ONE OF the great strengths of the original Sin City movie was its fidelity to the source material.
Sin City: A Dame to Kill For
Directed by: Robert Rodriguez, Frank Miller
Starring: Eva Green, Josh Brolin, Joseph Gordon-Levitt, Mickey Rourke, Stacy Keach
Star rating: **
With the eponymous locale a hotbed of vice and venality populated by misshapen men who talk like Mickey Spillane and ass-kicking dames who dress like hookers, Frank Miller’s hyper-violent graphic novels were strikingly translated to the big screen thanks to director Robert Rodriguez’s decision to use Miller’s panels not just as storyboards for the action, but as frame-by-frame aesthetic blueprints for the film’s entire look. Shot against green screen (with computer-generated backgrounds and effects added in later), the film replicated the way Miller used swathes of negative black space on the page to accentuate every twisted action of the characters on the screen – a digital upgrading, if you will, of film noir’s use of shadows and smoke to hem miscreant characters into pitiless worlds from which there’s never any real escape.
Nine years on, and with Miller having already exposed the limits of the technique with his own woeful adaptation of the The Spirit in 2008, Sin City: A Dame to Kill For offers up a belated reminder of what was interesting about the first film without really advancing the form in any significant way. Eschewing both the grounded approach of the Dark Knight films (which took their inspiration from Miller’s re-invention of Batman in the mid-1980s) and the poppy blockbuster approach of Marvel, it still delivers the most authentically outlandish cinematic replication of the comic book form. But shorn of its predecessor’s shock-of-the-new appeal, A Dame to Kill For is only fitfully engaging as a movie, its over-qualified cast occasionally managing to elevate material that too often slips into pulpy pastiche.
In this respect, Eva Green is very much the star of the show as the titular femme fatale, Ava Lord. Effectively playing her as an X-rated Lauren Bacall, she views her male assailants with withering contempt while using her frequently disrobed body as a weapon – both against the saps lining up to be her character’s saviour and the leering gaze of her directors, whom she exposes as a couple of retrogressive voyeurs far more comfortable trussing women up in fetish gear and stripper wear than giving an actress of her stature something interesting to sink her teeth into. Still, as she demonstrated in the recent 300: Rise of an Empire, Green does have a playful, vampy, wild-eyed presence that can elevate weak material, and she certainly makes the convoluted double, triple and quadruple crosses around which her segment revolves far more entertaining to watch than they would have been otherwise.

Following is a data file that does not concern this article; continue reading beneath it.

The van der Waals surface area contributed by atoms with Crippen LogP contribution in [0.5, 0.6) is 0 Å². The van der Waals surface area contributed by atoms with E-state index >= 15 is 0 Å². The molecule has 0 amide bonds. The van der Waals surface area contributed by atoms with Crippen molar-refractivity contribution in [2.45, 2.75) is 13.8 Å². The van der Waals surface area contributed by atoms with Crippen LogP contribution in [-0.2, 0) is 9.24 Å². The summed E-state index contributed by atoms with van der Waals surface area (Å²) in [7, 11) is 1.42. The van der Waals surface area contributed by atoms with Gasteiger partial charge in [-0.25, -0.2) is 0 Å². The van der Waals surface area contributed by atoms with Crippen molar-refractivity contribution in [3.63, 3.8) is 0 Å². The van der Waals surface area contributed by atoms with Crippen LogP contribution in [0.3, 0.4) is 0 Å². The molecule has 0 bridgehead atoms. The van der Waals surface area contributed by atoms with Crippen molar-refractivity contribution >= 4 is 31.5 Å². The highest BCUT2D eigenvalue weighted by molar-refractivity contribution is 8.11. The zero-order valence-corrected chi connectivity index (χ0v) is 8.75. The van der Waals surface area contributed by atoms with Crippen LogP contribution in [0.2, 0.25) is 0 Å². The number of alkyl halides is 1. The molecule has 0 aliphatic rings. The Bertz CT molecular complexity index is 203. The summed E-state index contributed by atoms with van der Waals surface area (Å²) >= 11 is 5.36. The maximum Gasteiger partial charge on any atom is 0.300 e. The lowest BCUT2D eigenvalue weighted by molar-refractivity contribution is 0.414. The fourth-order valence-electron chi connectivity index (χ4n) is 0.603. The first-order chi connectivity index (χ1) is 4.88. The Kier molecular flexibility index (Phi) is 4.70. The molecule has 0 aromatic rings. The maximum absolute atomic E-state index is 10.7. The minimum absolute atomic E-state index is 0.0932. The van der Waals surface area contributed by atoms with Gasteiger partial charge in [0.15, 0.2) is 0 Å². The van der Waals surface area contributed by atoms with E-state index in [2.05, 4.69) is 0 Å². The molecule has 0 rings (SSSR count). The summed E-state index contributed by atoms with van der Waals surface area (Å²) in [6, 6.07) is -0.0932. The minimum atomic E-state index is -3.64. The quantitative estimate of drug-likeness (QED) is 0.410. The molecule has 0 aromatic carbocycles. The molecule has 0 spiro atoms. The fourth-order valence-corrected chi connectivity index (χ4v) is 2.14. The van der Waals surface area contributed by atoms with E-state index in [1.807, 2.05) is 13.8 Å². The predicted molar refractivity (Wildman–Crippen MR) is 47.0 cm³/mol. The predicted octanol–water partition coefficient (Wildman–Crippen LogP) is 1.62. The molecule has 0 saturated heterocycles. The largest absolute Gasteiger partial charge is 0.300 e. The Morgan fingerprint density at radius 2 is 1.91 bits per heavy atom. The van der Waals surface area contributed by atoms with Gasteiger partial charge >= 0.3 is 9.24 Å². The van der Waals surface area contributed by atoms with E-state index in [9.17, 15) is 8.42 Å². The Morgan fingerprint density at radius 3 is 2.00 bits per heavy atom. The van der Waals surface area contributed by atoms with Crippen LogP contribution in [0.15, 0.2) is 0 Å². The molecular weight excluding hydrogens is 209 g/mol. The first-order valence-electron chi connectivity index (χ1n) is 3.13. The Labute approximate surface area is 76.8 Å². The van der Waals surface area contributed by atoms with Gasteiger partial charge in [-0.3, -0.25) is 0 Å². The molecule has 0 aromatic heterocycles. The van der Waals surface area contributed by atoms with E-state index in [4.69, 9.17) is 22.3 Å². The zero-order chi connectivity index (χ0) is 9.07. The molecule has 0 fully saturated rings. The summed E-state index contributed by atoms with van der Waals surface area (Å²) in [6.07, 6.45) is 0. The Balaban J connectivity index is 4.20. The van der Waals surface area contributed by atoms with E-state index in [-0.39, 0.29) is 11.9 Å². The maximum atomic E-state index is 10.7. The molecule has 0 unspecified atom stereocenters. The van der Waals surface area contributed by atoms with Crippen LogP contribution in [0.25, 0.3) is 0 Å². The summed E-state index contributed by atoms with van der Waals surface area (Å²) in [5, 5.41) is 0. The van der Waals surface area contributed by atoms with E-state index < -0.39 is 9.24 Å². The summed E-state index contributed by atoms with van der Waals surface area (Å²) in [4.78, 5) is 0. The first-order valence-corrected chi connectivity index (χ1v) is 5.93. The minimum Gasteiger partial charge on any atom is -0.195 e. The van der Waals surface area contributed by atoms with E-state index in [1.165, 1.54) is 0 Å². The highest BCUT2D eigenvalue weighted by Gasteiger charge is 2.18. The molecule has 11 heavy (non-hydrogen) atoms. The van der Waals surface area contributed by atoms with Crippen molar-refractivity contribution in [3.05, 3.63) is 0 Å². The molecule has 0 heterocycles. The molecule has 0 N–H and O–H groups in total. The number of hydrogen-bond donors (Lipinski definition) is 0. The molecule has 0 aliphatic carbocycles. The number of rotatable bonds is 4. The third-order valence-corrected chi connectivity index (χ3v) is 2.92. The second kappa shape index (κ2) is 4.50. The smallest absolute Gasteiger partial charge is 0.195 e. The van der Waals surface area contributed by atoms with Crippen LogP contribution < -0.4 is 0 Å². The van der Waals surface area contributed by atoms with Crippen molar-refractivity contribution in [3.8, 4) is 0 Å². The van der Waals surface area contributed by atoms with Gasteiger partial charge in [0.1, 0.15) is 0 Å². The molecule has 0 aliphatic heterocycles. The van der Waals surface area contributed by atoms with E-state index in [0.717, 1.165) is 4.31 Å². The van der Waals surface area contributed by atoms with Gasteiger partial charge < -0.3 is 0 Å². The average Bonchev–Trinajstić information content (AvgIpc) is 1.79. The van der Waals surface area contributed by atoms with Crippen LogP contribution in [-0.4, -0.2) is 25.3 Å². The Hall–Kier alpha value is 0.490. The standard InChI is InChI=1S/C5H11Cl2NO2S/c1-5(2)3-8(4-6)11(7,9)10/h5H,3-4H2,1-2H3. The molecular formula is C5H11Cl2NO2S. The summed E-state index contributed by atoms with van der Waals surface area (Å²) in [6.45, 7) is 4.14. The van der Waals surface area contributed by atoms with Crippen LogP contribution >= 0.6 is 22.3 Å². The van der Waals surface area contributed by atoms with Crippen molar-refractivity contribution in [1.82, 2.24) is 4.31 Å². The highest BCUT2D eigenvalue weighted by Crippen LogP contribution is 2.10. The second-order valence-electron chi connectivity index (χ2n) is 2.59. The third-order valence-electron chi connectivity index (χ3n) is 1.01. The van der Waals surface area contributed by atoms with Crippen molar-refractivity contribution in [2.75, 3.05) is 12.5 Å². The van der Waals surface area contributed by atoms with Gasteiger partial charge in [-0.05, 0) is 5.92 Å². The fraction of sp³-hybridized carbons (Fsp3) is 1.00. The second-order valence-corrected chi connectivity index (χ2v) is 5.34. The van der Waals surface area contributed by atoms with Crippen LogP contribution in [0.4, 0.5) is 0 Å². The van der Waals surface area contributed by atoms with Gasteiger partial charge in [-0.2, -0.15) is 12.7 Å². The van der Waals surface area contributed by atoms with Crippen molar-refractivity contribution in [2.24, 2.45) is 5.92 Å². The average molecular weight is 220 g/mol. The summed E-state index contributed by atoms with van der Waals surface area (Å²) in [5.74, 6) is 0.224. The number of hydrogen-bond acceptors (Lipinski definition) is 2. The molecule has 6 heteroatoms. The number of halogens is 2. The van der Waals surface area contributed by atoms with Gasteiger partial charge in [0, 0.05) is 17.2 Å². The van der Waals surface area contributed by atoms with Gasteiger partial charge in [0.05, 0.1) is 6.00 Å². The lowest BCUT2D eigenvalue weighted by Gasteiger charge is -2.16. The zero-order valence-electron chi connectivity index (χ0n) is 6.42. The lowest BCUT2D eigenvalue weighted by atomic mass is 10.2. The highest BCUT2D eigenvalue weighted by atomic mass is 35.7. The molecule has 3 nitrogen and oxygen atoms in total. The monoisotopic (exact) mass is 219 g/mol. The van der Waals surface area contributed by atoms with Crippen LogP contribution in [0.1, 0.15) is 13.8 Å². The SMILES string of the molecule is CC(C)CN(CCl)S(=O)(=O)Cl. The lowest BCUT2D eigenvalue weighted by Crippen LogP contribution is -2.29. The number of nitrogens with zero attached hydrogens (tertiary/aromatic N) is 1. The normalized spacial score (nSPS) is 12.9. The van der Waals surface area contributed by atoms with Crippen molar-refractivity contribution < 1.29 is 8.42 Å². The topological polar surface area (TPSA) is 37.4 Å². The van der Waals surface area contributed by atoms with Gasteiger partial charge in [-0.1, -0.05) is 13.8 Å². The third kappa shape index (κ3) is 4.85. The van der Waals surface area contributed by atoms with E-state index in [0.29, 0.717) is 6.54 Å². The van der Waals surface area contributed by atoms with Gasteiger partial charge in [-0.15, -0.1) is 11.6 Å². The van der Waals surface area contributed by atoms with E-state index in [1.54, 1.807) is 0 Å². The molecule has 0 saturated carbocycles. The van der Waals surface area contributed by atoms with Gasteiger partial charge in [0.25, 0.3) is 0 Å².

Among the other stories in this portmanteau, The Long Bad Night (one of two newly penned tales written specifically for the film) is the only one that really stands out thanks to a flinty Joseph Gordon-Levitt. Cast here as Johnny, a brilliant young card shark too blindsided by revenge to get out of town after winning big against Sin City’s most corrupt politician (the magnificent Powers Boothe, reprising his role from the first film), Gordon-Levitt has enough cocksure authority to enable him to carry off Miller’s faux hardboiled dialogue and narration without making him sound as if he’s auditioning for Bugsy Malone. His high-stakes poker game with Booth’s remorseless Senator Roark is also where Rodriguez’s visual flair and talent for creating tension in absurd situations coheres most effectively – and a later scene in which Johnny has to visit a back-alley doctor (played by Christopher Lloyd) is one of the few moments in which the film’s occasional attempts at sick humour pays off with a decent gag (this one involves haggling over the price of fixing some bent-out-of-shape fingers).
Unfortunately, the return of Mickey Rourke’s face-battered Marv and Jessica Alba’s stripper, Nancy, succeed only in bringing too much baggage from the first film, mostly in the form of “what was their deal?” style questions that aren’t always satisfactorily answered by a plot twist that sees Marv suffering from amnesia and Nancy haunted by the ghostly presence of Bruce Willis’ suicidal cop, Hartigan. This is not a sequel, in other words, that stands on its own. Josh Brolin, for instance, turns up as a character originally played by Clive Owen, but without knowing this you’d be hard-pressed to understand the significance of his relationship with Rosario Dawson, returning once again as the leader of a gang of vigilante hookers. It’s as if Miller and Rodriguez have over-estimated the first film’s lasting appeal. That was a movie that unashamedly, almost gloriously, celebrated the value of style over substance. But when there’s no real substance to the characters, it’s a bit much to ask audiences to recall their histories and back-stories, especially almost a decade on. Sin City: A Dame to Kill For has some style – just not enough to justify a return visit.